Nuclear structure and the transport of molecules
The structure of the nucleus is maintained by a family of intermediate filament proteins known as lamins, which form a network of filaments on the inner surface of the nuclear membrane. This network is called the nuclear lamina and is linked both to the nuclear membrane and to the chromatin; the nuclear lamina is thought to help to organise the chromatin.
When viewed at high magnification, it can be seen that the membrane that surrounds the nucleus is actually a double membrane, or nuclear envelope, as it is sometimes called. Within the envelope are gaps called nuclear pores (Figure 11b and Figure 14) which create channels of about 9 nm diameter. Small water-soluble molecules diffuse freely through the nuclear pores, but the movement of proteins into and out of the nuclear pore is regulated by a complex arrangement of proteins known as the nuclear pore complex. The nuclear pore complex allows RNA molecules and ribosomes to pass out of the nucleus, and allows selected proteins to enter the nucleus, but prevents passage of most other proteins.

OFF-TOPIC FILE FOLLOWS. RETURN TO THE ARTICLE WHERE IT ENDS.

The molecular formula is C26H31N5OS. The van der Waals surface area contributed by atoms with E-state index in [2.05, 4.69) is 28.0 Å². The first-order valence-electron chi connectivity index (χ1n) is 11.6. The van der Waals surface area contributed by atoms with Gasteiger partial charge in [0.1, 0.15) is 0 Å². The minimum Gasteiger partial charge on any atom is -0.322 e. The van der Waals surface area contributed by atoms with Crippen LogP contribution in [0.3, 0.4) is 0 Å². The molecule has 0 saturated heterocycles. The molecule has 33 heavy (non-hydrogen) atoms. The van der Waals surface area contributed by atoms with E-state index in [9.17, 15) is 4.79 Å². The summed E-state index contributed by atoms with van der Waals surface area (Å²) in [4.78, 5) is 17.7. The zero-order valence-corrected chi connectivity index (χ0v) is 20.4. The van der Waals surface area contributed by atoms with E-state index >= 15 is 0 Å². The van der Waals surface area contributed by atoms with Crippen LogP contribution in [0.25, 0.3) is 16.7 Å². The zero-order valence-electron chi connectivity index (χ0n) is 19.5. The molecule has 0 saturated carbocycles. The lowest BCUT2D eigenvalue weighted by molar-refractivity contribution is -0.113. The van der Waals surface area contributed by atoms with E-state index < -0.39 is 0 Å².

What type of proteins would you predict to be transported into the nucleus from the cytoplasm?
Histones, which are needed for the packing of DNA; the enzymes and other proteins needed for replication and transcription of DNA; the proteins needed for ribosome assembly; and the proteins that make up the nuclear lamina.
The nucleus, then, is crucial as the site of DNA replication, transcription of DNA into RNA and ribosome assembly. You have seen that the ribosome subunits and mRNA molecules leave the nucleus through the nuclear pores. The next section describes what happens to them in the cytosol.